She said: “Gender-lens investing is about investing, not mentoring, so the money needs to flow. It’s all good that we are well-intentioned and have a gazillion programmes around building confidence, but it’s only a small part of the bigger problem.”

Gender-lens investing is about investing, not mentoring, so the money needs to flow

Echoing this, Nora Praher, innovative finance venture lead at the UN’s World Food Programme, added that this issue existed “across all levels, from the boards, to the female micro-entrepreneurs on the ground”.

She said: “In refugee camps the women had received financial literacy training from all the international organisations, but they had not received micro-loans although they were micro-businesses running in camps that have been there for 10 years, so are like small villages. They would just not get access to the capital.”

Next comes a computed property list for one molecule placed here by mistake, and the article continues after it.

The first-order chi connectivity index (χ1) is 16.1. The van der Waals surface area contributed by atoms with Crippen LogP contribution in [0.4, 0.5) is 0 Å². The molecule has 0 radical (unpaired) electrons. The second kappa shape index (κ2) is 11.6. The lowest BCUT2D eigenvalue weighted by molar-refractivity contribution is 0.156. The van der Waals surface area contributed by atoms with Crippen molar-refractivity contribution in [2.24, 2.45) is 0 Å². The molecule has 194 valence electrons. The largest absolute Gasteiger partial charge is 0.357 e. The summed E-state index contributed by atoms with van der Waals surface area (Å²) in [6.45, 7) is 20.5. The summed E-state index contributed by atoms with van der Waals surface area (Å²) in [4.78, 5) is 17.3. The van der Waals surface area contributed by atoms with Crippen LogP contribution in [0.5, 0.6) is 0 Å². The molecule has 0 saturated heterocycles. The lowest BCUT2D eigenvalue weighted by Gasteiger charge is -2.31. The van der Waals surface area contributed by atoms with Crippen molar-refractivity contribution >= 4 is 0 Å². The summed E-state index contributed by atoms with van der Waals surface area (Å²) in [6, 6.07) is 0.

Daring delegates to check their gender bias by doing an unconscious bias test, Marijn Wiersma said “the underpinning model is a patriarchal model across most of the world”, therefore, subconsciously, “we all have the underlying mental model that men are slightly better leaders”. 

She added that achieving gender equality may feel “uncomfortable” because it would mean that “the competition would get harder” and “men have to make space”. 

She said: “If you really are serious about equality then there would be less space for the guys to reach the top positions, because now there is a window for the women to come in. If you put equal representation around the decision-making table, you get better decisions. If you get money into the hands of women, money is better spent.”


Top image: (left to right) Gary White, Water.org and WaterEquity, Patricia O’Hayer, Reckitt, Sophie Faujour, Impact Europe

All photos courtesy of Impact Europe